Équihen-Plage, the French town of inverted house-boats

As its name indicates, Équihen-Plage (Équihen-Beach) is a coastal town located in the extreme north of France, in the Pas-de-Calais region. It barely reaches 3,000 inhabitants, but during the summer its population increases considerably because in recent decades it has become one of the favorite vacation spots for the French.

Its magnificent beach of more than 3 kilometers in length and the careful quality of its natural environment have earned it the coveted European blue flag on several occasions. Unlike other coastal areas, Équihen has managed to stay away from wild urbanization, conserving its natural spaces, which means that tourists do not have many options to choose from when looking for accommodation, except for camping and little else.

One of these options is what gives the town its greatest peculiarity: numerous houses created with large inverted boats that are rented during the summer, or are even permanently inhabited.

Today they are focused on tourism, but it was not always like that. Until the beginning of the 20th century, Équihen was a small port that lived exclusively from herring fishing. Life was not easy and resources were scarce, so since the middle of the previous century, fishermen began to recycle the boats they retired from service, using them to build houses.

The only house-boat that survived the war / photo Joel.herbez on Wikimedia Commons

Although it may seem otherwise, they were the ones with the greatest resources within the most disadvantaged families, who could afford to remove a boat for this purpose, which, after all, was cheaper than building a traditional house.

For this, the boat was inverted, with the keel now working as a roof and waterproofing it with tar. It was placed on a wooden or stone platform, and a door and windows opened in the hull. These dwellings consisted of a single room, which spanned the entire length of the boat, where they cooked and slept in a shared space.

The curious houses already caught the attention of visitors in the first decades of the 20th century, a time from which there are numerous postcards with photographs that reflect the precariousness and misery of those years. Already then they began to be called quilles in the air (keels in the air).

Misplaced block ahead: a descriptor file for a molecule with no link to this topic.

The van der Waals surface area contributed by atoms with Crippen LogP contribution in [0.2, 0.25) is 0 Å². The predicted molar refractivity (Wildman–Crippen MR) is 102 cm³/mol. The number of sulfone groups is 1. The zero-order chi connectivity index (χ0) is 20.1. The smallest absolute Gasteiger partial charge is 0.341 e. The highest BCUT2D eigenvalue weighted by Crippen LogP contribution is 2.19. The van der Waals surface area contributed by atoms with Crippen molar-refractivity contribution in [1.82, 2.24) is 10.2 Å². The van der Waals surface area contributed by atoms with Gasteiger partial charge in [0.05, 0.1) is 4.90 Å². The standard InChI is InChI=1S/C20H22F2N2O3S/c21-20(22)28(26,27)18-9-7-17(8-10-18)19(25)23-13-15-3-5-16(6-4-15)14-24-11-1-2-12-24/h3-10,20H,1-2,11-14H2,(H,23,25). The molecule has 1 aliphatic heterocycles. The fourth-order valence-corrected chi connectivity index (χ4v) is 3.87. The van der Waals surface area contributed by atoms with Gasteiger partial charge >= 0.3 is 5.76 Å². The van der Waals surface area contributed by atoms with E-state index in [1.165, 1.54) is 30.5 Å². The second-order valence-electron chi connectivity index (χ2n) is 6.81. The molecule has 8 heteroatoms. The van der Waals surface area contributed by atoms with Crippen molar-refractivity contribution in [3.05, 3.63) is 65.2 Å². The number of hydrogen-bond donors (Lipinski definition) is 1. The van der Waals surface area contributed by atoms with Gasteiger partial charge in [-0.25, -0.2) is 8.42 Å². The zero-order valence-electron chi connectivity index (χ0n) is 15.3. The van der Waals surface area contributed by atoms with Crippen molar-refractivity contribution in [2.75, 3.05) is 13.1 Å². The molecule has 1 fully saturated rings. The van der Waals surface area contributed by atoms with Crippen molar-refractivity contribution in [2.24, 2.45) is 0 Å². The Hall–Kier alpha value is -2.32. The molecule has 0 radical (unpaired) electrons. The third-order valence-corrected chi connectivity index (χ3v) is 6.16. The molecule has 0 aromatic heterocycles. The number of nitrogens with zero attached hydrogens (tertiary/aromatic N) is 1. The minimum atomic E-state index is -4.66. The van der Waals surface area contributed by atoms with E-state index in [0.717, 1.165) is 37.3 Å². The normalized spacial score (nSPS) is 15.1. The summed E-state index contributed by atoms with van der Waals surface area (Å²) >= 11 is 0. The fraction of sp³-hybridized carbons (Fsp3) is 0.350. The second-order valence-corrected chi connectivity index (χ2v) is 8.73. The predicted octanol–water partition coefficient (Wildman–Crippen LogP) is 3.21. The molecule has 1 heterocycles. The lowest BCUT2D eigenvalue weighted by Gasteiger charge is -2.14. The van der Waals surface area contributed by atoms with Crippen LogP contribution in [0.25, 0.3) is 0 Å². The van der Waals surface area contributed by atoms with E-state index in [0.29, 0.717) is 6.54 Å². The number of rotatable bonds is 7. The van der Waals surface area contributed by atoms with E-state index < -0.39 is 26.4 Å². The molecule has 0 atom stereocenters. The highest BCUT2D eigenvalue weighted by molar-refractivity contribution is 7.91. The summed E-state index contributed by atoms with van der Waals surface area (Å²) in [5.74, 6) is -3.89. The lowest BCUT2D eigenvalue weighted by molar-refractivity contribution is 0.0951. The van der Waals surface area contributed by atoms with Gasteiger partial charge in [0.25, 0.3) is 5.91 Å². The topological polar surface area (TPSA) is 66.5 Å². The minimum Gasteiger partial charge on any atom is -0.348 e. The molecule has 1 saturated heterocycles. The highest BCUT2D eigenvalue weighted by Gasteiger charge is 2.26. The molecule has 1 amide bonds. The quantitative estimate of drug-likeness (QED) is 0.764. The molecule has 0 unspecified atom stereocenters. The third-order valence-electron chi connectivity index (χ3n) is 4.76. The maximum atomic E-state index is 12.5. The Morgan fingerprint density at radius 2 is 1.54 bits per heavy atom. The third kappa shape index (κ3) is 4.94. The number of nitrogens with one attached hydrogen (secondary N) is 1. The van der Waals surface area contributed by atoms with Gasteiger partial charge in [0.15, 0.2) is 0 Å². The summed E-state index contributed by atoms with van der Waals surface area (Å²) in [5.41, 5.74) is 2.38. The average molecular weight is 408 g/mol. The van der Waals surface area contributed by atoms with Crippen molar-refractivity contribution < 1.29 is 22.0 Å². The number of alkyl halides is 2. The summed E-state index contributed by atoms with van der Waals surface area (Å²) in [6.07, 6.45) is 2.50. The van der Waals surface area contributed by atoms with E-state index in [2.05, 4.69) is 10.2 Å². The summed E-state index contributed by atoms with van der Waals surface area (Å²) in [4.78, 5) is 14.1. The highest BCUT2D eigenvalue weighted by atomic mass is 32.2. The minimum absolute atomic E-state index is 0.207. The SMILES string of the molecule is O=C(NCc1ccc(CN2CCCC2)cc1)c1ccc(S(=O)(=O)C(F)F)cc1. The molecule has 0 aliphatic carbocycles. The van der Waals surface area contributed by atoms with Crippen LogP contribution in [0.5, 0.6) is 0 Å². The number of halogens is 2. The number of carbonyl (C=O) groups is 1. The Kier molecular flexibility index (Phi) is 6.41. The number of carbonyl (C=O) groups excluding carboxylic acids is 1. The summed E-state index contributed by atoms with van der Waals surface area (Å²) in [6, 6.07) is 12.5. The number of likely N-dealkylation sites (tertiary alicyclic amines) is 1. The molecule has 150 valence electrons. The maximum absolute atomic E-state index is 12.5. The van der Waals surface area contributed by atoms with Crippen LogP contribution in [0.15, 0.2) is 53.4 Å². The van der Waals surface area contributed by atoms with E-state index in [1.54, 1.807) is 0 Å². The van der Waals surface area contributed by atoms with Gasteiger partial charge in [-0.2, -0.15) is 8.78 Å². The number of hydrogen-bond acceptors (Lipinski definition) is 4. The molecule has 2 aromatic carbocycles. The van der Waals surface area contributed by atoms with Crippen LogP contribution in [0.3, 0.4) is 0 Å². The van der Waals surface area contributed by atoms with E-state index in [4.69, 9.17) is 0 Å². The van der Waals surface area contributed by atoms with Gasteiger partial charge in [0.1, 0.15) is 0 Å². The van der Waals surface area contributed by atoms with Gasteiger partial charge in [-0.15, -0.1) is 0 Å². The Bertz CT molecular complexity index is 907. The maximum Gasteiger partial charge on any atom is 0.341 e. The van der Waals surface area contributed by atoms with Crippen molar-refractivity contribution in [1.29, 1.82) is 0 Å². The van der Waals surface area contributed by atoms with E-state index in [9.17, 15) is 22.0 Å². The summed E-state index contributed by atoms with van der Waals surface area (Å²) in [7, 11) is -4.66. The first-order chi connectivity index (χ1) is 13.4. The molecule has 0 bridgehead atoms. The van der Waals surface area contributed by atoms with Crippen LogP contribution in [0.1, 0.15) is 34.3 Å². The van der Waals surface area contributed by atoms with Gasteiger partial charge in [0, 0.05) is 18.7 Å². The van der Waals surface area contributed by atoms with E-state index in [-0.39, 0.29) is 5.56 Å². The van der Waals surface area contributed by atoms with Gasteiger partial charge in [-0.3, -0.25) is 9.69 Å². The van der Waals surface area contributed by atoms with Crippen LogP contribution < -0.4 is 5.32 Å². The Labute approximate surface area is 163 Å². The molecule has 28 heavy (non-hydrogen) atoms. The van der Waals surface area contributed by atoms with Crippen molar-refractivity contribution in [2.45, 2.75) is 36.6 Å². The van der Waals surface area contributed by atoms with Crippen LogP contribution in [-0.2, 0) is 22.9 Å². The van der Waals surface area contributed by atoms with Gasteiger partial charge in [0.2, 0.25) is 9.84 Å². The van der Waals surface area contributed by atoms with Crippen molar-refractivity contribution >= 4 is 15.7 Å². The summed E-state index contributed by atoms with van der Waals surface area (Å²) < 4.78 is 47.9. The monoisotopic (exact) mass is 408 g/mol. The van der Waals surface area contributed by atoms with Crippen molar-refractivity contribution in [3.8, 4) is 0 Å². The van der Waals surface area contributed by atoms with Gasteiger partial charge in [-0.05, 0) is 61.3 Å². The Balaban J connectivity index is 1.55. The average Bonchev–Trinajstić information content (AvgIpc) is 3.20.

Luckily things were improving and little by little life in Équihen was transformed thanks to tourism, so that by the end of the 1930s the boats were abandoned and more stable and comfortable houses were built in their place.

Modern houseboats today / photo Bertrand Hodicq on Wikimedia Commons

During the Second World War the few remaining houseboats were completely destroyed, either as a result of bombing, or used as firewood. At the end of the war there was only one standing. It is still in place, preserved as it is and converted into a symbol of the town.

In the 1990s, Équihen wanted to recover that aspect of its past as part of the local heritage, encouraging the construction of new houseboats in the local campsite, precisely in the same place where the old ones once stood, on the cliffs near the descent. to the beach.

But now using modern techniques and providing them with all the comforts that the ever-growing tourism demanded.

It is not the only place where you can see these curious constructions. In Great Britain, Scotland and other places in France there are isolated examples of houses built in a similar way. In Sizun, in French Brittany, there is perhaps the most impressive of all, built with a ship 30 meters long, 15 meters wide and 7 meters high.


Équihen-Plage (official website) / Équihen-Plage Côte d’Opale / Patrimoine de France / Wikipedia